July 2, 2021 8:35:00 pm
Written by Tarun
On the journey to the UN Climate Conference at Glasgow (26th CoP), numerous interventions are being proposed to either stop or slow down global warming. Man-made solutions like geoengineering to nature-based solutions are being proposed to sequester the excess carbon dioxide in the atmosphere to limit warming.
The special report by the Intergovernmental Panel on Climate Change (IPCC) highlights the perilous impact of global warming of 1.5 °C above pre-industrial levels on natural and social systems and calls for strengthening the global response to the threat of climate change. The temperature target for the report is very ambitious. Achieving it would not just require limiting our greenhouse gas emissions, but also removing greenhouse gases from the atmosphere.
During the recent debates, geoengineering and nature-based solutions have emerged as potential options to offset the global impacts of climate change and reach the temperature goals. Let us understand these solutions briefly. Geoengineering solutions are an umbrella term for human interventions to change the climate systems.
The IPCC talks about two major geoengineering approaches for removing excessive greenhouse gases in the atmosphere. The first approach is carbon dioxide removal and solar radiation management. The first carbon dioxide removal approach focuses on removing greenhouse gases from the atmosphere and locking them away. One of the ways to do it is through carbon capture and storage technologies (CCS). The CCS has significant backing from the International Energy Agency and the IPCC; however, it still is hanging in uncertainty due to high upfront costs in the instalment of such plants.
The other approach IPCC talks about is solar radiation modification. This process does not affect atmospheric greenhouse gases but aims to reflect the solar radiation coming to the earth. The science of the method is, however, largely model-based, and the impacts of deflecting the solar radiations could be unpredictable.
Additionally, due to the thermal inertia of the climate system, removal of the radiation modification could result in the escalation of temperature very quickly, giving significantly less time to adapt. Another side effect of the radiation modification process could be natural vegetation. Since solar radiation is responsible for photosynthesis, sudden masking of solar radiation could significantly affect the process. While these questions remain unanswered, the futures of these technologies remain uncertain.
The second are nature-based solutions. “Nature-based solution” is an umbrella term used for several solutions like green infrastructure, natural infrastructure, ecological engineering, ecosystem-based mitigation, ecosystem-based adaptation, and ecosystem-based disaster risk reduction.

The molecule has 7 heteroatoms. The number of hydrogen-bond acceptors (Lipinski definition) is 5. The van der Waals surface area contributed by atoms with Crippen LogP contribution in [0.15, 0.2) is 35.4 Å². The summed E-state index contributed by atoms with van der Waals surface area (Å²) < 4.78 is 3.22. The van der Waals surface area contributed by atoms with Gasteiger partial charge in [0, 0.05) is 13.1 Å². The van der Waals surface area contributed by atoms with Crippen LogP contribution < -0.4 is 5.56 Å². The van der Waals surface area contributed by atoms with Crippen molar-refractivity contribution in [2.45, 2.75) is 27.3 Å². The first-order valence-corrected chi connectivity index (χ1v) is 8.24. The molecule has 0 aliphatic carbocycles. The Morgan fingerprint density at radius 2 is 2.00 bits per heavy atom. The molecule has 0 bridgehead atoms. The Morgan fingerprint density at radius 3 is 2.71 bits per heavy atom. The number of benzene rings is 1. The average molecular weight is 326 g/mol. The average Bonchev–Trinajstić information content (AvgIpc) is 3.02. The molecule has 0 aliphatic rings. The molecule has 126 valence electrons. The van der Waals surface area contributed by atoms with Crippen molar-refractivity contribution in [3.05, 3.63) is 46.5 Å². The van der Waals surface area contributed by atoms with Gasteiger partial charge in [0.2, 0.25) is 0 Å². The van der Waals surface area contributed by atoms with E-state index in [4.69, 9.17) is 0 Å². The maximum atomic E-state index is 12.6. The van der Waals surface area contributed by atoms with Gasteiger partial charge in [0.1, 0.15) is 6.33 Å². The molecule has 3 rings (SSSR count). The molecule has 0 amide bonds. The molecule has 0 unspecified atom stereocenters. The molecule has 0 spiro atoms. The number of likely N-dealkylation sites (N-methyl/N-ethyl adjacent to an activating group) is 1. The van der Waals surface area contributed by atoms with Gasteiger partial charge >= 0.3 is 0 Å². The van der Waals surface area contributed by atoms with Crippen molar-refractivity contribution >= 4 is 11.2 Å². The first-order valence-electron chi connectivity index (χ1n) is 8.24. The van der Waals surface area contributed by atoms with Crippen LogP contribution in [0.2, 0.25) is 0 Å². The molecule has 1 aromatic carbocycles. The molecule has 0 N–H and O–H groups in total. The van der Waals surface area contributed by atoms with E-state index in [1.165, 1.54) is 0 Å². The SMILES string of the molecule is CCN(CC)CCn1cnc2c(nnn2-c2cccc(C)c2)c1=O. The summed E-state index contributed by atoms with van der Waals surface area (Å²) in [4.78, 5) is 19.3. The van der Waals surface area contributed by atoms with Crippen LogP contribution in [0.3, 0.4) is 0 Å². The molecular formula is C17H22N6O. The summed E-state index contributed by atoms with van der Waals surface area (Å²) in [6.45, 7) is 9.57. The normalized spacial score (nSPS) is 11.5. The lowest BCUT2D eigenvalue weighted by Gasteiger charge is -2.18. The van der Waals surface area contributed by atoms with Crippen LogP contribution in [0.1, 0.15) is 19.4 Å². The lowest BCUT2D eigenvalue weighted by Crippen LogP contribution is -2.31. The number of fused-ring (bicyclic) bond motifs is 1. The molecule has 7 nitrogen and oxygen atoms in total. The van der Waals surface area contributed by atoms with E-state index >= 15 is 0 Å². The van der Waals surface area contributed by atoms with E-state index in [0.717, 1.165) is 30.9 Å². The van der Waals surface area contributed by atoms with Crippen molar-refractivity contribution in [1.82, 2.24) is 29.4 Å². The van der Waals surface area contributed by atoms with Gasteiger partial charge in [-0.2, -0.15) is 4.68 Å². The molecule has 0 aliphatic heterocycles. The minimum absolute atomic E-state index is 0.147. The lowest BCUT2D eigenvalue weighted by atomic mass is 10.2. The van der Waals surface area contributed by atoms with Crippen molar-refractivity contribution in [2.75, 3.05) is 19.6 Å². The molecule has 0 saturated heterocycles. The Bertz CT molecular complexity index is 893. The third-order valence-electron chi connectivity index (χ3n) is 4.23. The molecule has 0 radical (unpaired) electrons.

Nature-based solutions have been the centre of attraction during several international negotiations and are primarily recognised as a propitious tool in this war against climate change. The natural systems have played a critical role in sequestering the excess carbon dioxide in the atmosphere by a simple yet miraculous process termed photosynthesis. These systems also have a rich biomass reserve stored in the forest ground and the forest soil.
The potential of natural systems as an effective solution for sequestering carbon dioxide has led to several efforts to scale nature-based solutions to mitigate climate change. These proliferating efforts, however, must take cognisance of the fact that these solutions are effective only when applied while protecting the already existing forest. Additionally, we must not run blindly after planting trees; instead, we must back reason with science. Trees should be planted where they belong, that too with native species, and in consultation with local communities.
Similar concerns were also raised by the recent collaborative report between IPBES and IPCC. The first-ever collaborative report between the two government bodies highlighted that nature-based solutions are effective only when focused on the system’s long-term climate resilience rather than narrowly focusing on short-term climate mitigation.
Both solutions, even if they worked, will not solve the problem of climate change. Thus, we must discourage our business as usual approach. Climate change is not a standalone problem. It is just one piece of the Ferris wheel, what follows it is a vast ecological crisis. Instead of just fixing just one piece of the wheel, we must look at solutions to fix the wheel holistically.
Undoubtedly, the problem is not simple. We need a massive political and economic system change to overcome this. We need to decarbonise, restore, and conserve — this complicated yet straightforward path can help us solve the crisis. Additionally, thinking that someone somewhere will help us sway through this crisis to help with our anxiety will not comfort us. Instead, we need to look for ways to contribute to solving this crisis. It is not just any problem. Everything is at stake for us and future generations. There are no quick fixes.
The writer is a researcher at ICRIER
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